Trimming of trees irks inn's owner

May 24, 1994|By Traci A. Johnson | Traci A. Johnson,Sun Staff Writer

Baltimore Gas and Electric Co. representatives watched -- business as usual -- as tree cutters worked yesterday near the corner of Frizzellburg and Old Taneytown roads. To them, there was nothing earth-shaking about trimming trees to accommodate utility lines.

But standing across the street from her Frizzellburg home -- the 180-year-old former Frizell Tavern -- Lucy McNeir shook her head as clumps of branches and leaves from her silver maple fell to the ground.

"Doesn't that look horrible?" she asked, peering at the roadside work from beneath a hard hat. "Why not put the poles on the other side?

"This is an old town and this is an historic property," said Ms. McNeir. "I think they should have been more sensitive to the town, to the community."

BGE continued its upgrade of electric service from Union Mills to Frizzellburg by replacing the 40-foot utility poles along Ms. McNeir's property with 55-foot poles.

To provide the area with backup in case of power outages, the utility company is adding another set of wires, and larger poles were needed to support them, said Larry E. Haines Sr., a BGE distribution construction supervisor.

The wires between the existing poles were entwined in Ms. McNeir's two silver maples.

"This is really nothing unique. We have to trim it [the tree] out to ensure the safety of the workers," said Frank Wanken, a BGE state and local affairs representative. "We have tried to meet the concerns of Mrs. McNeir."

Tree limbs close to electric wires can create a short circuit, fall and bring down lines, or endanger BGE employees working on the wires.

Ms. McNeir, a self-employed graphic designer and teacher, said the utility should have accommodated her wishes to help preserve the character of a historic landmark.

The home, tavern, inn and general store once owned by village namesake Nimrod Frizell is one of the oldest structures in Frizzellburg. Ms. McNeir and her husband, Joe Caouette, have lived in and worked to restore the building for 17 years.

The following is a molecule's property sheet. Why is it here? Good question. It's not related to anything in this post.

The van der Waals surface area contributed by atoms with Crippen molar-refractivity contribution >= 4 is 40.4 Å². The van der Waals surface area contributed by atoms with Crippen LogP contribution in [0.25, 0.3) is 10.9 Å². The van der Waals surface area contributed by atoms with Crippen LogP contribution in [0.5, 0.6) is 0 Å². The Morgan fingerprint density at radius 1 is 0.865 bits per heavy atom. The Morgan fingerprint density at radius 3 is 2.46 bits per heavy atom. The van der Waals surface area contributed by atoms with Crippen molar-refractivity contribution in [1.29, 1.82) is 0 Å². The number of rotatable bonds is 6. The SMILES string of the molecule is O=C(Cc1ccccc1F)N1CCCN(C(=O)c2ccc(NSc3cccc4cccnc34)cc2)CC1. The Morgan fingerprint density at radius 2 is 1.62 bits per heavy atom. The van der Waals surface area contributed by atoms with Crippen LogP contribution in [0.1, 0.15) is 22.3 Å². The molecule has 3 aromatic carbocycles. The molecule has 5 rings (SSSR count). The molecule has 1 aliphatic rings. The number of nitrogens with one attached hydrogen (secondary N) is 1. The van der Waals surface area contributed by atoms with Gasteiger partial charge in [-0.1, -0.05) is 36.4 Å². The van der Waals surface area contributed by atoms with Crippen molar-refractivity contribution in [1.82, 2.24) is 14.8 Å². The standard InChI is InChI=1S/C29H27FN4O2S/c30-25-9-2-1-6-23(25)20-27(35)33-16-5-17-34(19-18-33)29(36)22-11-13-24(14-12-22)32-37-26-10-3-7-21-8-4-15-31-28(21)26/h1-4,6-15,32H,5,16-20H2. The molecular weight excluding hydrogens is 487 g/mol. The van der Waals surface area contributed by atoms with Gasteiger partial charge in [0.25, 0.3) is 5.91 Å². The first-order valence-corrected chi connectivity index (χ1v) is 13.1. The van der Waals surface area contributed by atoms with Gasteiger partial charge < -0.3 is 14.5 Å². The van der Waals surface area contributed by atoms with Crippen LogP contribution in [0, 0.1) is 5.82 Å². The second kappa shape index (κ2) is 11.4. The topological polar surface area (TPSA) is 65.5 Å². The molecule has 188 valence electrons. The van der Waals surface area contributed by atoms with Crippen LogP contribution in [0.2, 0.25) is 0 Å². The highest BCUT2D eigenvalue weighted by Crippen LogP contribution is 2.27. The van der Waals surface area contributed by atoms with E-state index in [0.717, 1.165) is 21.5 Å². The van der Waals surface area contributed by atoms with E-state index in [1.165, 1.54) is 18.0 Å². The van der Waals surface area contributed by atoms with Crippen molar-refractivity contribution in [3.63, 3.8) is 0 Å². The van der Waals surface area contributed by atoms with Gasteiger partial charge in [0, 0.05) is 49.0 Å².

"Don't you think it would have been good public relations for the electric company to just say, 'Hey, I understand this is historic property and we respect the town. We're going to put the poles on the other side of the road?' " Ms. McNeir asked Mr. Wanken.

Mr. Wanken replied, "We'd have to get another set of easements from the property owners, and then the other owners will say they don't want the poles over there, either."

BGE contracted with Asplundh Tree Expert Co. to clip the trees and with Riggs-Distler Mechanical and Electrical Construction to put up the poles.

Also on hand were two foresters, one from BGE and the other from the Maryland Department of Natural Resources, to make sure the work was done to state specifications, the trees' health wasn't being jeopardized and the cutting did not produce hazards on the road.

"It's ugly," said Beth Trickett, the DNR forester, staring at the tree canopy. "The natural shape isn't what it should be, but I can't say it isn't healthy."

Ms. McNeir said that BGE informed her in March that new poles would be placed along her property, but that nothing was said about removing or pruning her trees.

Later, BGE forester Crystal Cheuvront approached Mr. Caouette about removing the trees.

"We offer removal first to see if they will go for that," Ms. Cheuvront said at the site yesterday. "And then we go for maximum clearance to ensure safety."

Ms. McNeir declined each of the company's other offers, which included free removal of the trees, one of which has a partially rotted trunk, and replacement of the trees with dogwoods, flowering trees and hedges.

And removal was simply not an option.

"Look at what these trees do for the house. All this shade," Ms. McNeir said, walking out of her home into the yard canopied by other large maples. "I love my trees."

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